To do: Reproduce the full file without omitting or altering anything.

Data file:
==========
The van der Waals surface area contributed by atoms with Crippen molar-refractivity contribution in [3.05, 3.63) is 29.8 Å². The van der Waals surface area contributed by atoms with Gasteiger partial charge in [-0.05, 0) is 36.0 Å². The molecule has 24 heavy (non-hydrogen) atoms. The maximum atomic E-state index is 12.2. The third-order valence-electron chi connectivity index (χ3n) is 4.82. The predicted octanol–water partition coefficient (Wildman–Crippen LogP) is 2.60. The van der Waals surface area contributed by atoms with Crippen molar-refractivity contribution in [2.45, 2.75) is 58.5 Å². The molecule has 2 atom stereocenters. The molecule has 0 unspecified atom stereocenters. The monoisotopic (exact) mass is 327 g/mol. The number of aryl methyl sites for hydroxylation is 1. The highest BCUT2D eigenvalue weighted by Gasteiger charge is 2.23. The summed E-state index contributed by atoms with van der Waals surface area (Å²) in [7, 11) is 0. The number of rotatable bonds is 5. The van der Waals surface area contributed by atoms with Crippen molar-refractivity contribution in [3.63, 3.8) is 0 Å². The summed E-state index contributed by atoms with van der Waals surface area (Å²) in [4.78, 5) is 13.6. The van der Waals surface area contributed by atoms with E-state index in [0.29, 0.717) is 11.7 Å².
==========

The van der Waals surface area contributed by atoms with Crippen molar-refractivity contribution in [3.05, 3.63) is 29.8 Å². The van der Waals surface area contributed by atoms with Gasteiger partial charge in [-0.05, 0) is 36.0 Å². The molecule has 24 heavy (non-hydrogen) atoms. The maximum atomic E-state index is 12.2. The third-order valence-electron chi connectivity index (χ3n) is 4.82. The predicted octanol–water partition coefficient (Wildman–Crippen LogP) is 2.60. The van der Waals surface area contributed by atoms with Crippen molar-refractivity contribution in [2.45, 2.75) is 58.5 Å². The molecule has 2 atom stereocenters. The molecule has 0 unspecified atom stereocenters. The monoisotopic (exact) mass is 327 g/mol. The number of aryl methyl sites for hydroxylation is 1. The highest BCUT2D eigenvalue weighted by Gasteiger charge is 2.23. The summed E-state index contributed by atoms with van der Waals surface area (Å²) in [7, 11) is 0. The number of rotatable bonds is 5. The van der Waals surface area contributed by atoms with Crippen molar-refractivity contribution in [3.63, 3.8) is 0 Å². The summed E-state index contributed by atoms with van der Waals surface area (Å²) in [4.78, 5) is 13.6. The van der Waals surface area contributed by atoms with E-state index in [0.29, 0.717) is 11.7 Å².